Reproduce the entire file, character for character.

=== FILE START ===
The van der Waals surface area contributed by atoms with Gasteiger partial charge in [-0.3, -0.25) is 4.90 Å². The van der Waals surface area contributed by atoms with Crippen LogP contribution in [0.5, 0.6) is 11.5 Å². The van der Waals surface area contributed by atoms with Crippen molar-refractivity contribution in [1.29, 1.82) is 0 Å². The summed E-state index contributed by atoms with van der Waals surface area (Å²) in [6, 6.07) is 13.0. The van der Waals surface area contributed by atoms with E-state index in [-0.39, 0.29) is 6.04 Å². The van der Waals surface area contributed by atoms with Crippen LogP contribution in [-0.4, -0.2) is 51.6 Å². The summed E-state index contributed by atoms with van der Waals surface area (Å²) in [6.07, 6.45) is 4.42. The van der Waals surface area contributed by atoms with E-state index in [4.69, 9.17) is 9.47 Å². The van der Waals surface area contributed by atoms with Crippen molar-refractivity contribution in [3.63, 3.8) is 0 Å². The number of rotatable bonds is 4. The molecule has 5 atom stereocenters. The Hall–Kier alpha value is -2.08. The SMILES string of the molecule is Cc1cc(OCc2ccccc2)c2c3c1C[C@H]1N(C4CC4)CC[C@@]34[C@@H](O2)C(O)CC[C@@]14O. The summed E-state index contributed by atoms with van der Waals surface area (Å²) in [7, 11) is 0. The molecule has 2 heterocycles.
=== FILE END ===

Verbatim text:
The van der Waals surface area contributed by atoms with Gasteiger partial charge in [-0.3, -0.25) is 4.90 Å². The van der Waals surface area contributed by atoms with Crippen LogP contribution in [0.5, 0.6) is 11.5 Å². The van der Waals surface area contributed by atoms with Crippen molar-refractivity contribution in [1.29, 1.82) is 0 Å². The summed E-state index contributed by atoms with van der Waals surface area (Å²) in [6, 6.07) is 13.0. The van der Waals surface area contributed by atoms with E-state index in [-0.39, 0.29) is 6.04 Å². The van der Waals surface area contributed by atoms with Crippen LogP contribution in [-0.4, -0.2) is 51.6 Å². The summed E-state index contributed by atoms with van der Waals surface area (Å²) in [6.07, 6.45) is 4.42. The van der Waals surface area contributed by atoms with E-state index in [4.69, 9.17) is 9.47 Å². The van der Waals surface area contributed by atoms with Crippen molar-refractivity contribution in [3.63, 3.8) is 0 Å². The number of rotatable bonds is 4. The molecule has 5 atom stereocenters. The Hall–Kier alpha value is -2.08. The SMILES string of the molecule is Cc1cc(OCc2ccccc2)c2c3c1C[C@H]1N(C4CC4)CC[C@@]34[C@@H](O2)C(O)CC[C@@]14O. The summed E-state index contributed by atoms with van der Waals surface area (Å²) in [7, 11) is 0. The molecule has 2 heterocycles.